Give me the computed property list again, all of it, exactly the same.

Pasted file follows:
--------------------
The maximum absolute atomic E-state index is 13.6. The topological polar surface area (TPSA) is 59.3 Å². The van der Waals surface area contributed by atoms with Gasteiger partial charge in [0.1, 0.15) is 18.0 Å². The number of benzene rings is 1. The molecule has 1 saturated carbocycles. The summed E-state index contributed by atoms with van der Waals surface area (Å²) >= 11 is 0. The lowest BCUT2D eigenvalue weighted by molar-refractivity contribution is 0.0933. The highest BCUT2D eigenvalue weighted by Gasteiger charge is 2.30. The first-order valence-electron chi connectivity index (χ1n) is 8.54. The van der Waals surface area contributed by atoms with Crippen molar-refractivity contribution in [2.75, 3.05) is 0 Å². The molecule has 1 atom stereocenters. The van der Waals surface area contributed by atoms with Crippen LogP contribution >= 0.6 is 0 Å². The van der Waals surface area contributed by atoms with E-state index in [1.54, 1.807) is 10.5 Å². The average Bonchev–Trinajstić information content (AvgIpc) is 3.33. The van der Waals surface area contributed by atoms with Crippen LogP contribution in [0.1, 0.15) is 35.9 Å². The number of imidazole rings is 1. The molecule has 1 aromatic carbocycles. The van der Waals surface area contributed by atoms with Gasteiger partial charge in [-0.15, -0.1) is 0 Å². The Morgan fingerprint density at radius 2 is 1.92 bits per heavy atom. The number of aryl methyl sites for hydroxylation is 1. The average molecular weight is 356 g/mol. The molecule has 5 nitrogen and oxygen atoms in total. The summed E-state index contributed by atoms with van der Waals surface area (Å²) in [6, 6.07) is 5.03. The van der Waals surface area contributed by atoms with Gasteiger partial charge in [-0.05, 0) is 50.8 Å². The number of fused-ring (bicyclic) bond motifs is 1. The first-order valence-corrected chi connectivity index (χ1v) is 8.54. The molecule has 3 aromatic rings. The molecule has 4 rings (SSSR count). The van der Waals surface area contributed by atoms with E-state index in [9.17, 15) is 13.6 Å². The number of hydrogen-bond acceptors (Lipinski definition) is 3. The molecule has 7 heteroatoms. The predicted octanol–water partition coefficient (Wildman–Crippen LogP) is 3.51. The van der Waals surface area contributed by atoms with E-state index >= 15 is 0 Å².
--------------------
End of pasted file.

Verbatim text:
The maximum absolute atomic E-state index is 13.6. The topological polar surface area (TPSA) is 59.3 Å². The van der Waals surface area contributed by atoms with Gasteiger partial charge in [0.1, 0.15) is 18.0 Å². The number of benzene rings is 1. The molecule has 1 saturated carbocycles. The summed E-state index contributed by atoms with van der Waals surface area (Å²) >= 11 is 0. The lowest BCUT2D eigenvalue weighted by molar-refractivity contribution is 0.0933. The highest BCUT2D eigenvalue weighted by Gasteiger charge is 2.30. The first-order valence-electron chi connectivity index (χ1n) is 8.54. The van der Waals surface area contributed by atoms with Crippen molar-refractivity contribution in [2.75, 3.05) is 0 Å². The molecule has 1 atom stereocenters. The van der Waals surface area contributed by atoms with Crippen LogP contribution >= 0.6 is 0 Å². The van der Waals surface area contributed by atoms with E-state index in [1.54, 1.807) is 10.5 Å². The average Bonchev–Trinajstić information content (AvgIpc) is 3.33. The van der Waals surface area contributed by atoms with Crippen LogP contribution in [0.1, 0.15) is 35.9 Å². The number of imidazole rings is 1. The molecule has 1 aromatic carbocycles. The van der Waals surface area contributed by atoms with Gasteiger partial charge in [-0.15, -0.1) is 0 Å². The Morgan fingerprint density at radius 2 is 1.92 bits per heavy atom. The number of aryl methyl sites for hydroxylation is 1. The average molecular weight is 356 g/mol. The molecule has 5 nitrogen and oxygen atoms in total. The summed E-state index contributed by atoms with van der Waals surface area (Å²) in [6, 6.07) is 5.03. The van der Waals surface area contributed by atoms with Gasteiger partial charge in [-0.05, 0) is 50.8 Å². The number of fused-ring (bicyclic) bond motifs is 1. The first-order valence-corrected chi connectivity index (χ1v) is 8.54. The molecule has 3 aromatic rings. The molecule has 4 rings (SSSR count). The van der Waals surface area contributed by atoms with E-state index in [9.17, 15) is 13.6 Å². The number of hydrogen-bond acceptors (Lipinski definition) is 3. The molecule has 7 heteroatoms. The predicted octanol–water partition coefficient (Wildman–Crippen LogP) is 3.51. The van der Waals surface area contributed by atoms with E-state index >= 15 is 0 Å².